'For small or medium-sized companies, I would expect to divide the business into 300-400 activities,' says John McKenzie, director of consulting for ABC software developer Armstrong Laing. Most departments could be broken down into 30-50 activities. Within accounts receivable, for example, one key activity would be chasing late payers. Having identified that activity, the next step is to establish how much time is spent on which customers.

This can be done by getting staff to fill out time sheets or answer questionnaires.

You can then estimate the cost of debt-chasing activity and allocate it proportionately over those late-paying accounts. Suddenly you have a better idea of how much each customer costs to service. By applying the technique to all the other departments, and all the activities within departments, the complete cost picture for each product or client appears.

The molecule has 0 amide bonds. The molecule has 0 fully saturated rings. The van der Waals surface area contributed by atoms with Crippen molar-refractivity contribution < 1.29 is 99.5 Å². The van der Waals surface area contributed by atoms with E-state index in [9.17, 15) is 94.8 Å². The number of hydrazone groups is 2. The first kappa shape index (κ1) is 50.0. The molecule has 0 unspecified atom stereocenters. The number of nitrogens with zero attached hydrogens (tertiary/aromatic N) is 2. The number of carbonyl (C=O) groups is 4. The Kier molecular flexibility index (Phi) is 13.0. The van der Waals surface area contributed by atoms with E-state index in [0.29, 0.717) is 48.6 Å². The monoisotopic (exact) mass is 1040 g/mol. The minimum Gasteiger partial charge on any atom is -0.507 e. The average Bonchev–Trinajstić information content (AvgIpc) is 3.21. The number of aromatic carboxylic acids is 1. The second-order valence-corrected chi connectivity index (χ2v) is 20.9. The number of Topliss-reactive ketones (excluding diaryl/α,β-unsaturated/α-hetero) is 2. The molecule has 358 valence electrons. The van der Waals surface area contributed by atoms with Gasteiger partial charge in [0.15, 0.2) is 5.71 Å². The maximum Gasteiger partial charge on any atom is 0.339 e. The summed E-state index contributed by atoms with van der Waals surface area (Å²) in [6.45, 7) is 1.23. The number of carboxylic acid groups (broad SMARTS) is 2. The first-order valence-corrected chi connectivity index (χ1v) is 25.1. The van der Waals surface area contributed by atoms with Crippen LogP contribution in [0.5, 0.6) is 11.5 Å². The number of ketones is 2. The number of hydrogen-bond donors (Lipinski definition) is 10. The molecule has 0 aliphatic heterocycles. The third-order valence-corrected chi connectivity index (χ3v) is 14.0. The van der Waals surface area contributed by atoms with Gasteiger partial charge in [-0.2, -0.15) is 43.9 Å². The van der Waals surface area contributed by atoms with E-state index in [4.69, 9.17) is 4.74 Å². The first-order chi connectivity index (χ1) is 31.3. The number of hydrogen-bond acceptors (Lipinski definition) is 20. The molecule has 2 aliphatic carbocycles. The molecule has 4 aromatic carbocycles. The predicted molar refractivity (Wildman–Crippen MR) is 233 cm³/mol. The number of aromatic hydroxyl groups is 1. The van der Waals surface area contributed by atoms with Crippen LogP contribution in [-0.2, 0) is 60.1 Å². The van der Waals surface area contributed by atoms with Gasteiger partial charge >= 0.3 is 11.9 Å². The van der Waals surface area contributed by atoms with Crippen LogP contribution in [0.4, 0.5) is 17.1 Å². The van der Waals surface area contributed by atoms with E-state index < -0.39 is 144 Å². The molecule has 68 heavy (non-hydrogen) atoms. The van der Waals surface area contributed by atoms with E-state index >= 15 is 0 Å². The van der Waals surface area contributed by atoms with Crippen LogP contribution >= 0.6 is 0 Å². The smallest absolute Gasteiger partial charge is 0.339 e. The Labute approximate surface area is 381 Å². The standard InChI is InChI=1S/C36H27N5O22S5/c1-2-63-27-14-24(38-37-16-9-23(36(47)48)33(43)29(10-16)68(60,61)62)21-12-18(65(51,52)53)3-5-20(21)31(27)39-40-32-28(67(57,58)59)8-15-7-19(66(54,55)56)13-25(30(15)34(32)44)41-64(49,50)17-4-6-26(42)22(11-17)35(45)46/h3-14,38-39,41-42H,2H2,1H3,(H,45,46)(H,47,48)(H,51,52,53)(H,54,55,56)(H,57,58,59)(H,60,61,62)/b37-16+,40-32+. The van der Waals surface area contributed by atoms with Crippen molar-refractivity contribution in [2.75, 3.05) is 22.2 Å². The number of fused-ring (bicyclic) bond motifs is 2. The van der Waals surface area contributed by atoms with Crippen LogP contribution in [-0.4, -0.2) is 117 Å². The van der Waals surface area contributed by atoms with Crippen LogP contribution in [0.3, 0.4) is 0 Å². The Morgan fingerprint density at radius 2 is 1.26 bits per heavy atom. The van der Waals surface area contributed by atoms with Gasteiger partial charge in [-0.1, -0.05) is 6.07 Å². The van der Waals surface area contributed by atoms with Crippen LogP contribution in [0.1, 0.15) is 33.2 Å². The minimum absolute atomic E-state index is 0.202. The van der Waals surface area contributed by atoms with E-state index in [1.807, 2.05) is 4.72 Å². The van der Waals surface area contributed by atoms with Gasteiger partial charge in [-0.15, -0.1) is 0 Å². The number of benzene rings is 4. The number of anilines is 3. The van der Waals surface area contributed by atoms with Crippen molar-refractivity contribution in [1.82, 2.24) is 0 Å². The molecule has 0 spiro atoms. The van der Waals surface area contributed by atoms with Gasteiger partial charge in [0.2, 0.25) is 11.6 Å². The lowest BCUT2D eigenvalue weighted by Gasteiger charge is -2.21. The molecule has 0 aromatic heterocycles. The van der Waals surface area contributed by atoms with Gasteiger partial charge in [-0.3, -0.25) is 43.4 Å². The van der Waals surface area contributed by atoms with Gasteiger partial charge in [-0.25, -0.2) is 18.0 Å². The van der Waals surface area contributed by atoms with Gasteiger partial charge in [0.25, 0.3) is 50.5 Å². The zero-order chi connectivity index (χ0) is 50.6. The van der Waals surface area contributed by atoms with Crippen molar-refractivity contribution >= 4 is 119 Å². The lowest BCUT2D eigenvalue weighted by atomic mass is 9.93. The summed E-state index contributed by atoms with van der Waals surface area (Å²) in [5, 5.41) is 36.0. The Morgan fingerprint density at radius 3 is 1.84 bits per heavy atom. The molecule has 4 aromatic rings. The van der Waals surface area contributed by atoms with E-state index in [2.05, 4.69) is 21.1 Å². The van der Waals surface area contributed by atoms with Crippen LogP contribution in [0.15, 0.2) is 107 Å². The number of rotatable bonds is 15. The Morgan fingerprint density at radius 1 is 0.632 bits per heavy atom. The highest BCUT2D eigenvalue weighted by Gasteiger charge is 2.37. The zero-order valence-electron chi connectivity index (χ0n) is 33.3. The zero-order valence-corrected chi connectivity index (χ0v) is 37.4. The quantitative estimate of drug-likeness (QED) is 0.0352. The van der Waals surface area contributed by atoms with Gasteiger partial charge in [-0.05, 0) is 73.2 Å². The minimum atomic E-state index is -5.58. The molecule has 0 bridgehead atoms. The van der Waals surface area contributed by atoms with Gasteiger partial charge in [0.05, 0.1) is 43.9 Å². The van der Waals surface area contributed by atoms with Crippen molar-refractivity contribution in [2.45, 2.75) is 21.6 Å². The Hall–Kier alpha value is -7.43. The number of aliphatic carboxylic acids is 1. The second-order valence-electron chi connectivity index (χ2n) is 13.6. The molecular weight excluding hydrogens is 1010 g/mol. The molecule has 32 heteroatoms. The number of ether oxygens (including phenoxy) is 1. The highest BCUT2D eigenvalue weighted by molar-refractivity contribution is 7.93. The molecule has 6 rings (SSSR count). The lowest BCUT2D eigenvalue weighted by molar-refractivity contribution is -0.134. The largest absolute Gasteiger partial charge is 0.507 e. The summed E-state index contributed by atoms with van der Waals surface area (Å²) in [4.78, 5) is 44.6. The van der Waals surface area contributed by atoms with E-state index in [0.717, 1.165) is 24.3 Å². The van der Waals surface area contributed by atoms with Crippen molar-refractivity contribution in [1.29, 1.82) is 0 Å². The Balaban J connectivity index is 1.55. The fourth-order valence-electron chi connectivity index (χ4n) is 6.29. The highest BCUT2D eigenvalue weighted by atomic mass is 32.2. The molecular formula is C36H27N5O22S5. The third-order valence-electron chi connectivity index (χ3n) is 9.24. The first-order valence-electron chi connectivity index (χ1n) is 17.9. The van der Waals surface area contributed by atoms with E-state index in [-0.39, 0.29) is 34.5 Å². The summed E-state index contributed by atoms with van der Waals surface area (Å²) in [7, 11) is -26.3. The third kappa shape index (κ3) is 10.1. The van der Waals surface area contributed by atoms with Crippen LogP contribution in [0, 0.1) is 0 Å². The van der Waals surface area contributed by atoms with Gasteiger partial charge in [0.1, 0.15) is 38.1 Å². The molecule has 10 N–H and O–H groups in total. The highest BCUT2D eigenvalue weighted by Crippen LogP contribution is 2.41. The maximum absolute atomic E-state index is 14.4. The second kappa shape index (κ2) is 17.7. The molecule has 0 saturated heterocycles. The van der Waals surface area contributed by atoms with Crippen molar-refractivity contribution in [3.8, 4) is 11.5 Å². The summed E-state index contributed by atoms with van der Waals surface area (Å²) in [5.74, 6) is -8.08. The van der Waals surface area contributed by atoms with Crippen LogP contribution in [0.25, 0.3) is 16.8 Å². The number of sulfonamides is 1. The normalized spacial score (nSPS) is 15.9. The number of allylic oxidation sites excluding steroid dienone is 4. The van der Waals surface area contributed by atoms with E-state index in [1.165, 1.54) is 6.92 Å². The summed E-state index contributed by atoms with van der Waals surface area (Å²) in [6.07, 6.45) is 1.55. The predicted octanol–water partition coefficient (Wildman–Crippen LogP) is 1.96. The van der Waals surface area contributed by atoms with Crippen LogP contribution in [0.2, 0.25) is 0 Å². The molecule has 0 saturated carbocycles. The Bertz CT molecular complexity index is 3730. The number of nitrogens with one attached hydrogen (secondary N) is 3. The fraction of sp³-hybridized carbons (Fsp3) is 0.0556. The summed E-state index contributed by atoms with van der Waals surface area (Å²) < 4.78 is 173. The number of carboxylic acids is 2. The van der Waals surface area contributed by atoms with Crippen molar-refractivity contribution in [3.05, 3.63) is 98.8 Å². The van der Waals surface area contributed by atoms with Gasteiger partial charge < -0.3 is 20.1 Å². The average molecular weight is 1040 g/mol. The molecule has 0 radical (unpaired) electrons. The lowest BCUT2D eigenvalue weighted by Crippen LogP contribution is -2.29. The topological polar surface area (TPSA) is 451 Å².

So far so good. But it is what you do with the information that counts. Hence the term activity-based management (ABM). One example of ABM would involve looking at all the activities in the company and breaking them down into four types: those that add value to a customer; those that add value to the business; non-value-added activities (such as correcting mistakes in invoices); and sustaining activities (such as the annual audit, which is required by law). Those non-value-added costs can then be compared with their value-added counterparts.

If they make up a high proportion of the total, then there is scope for cost-cutting. 'Sustaining and non-value-added costs often come out at around 50% of the total,' says McKenzie.

'That's when you find you can eliminate some of them. That's when people get excited.'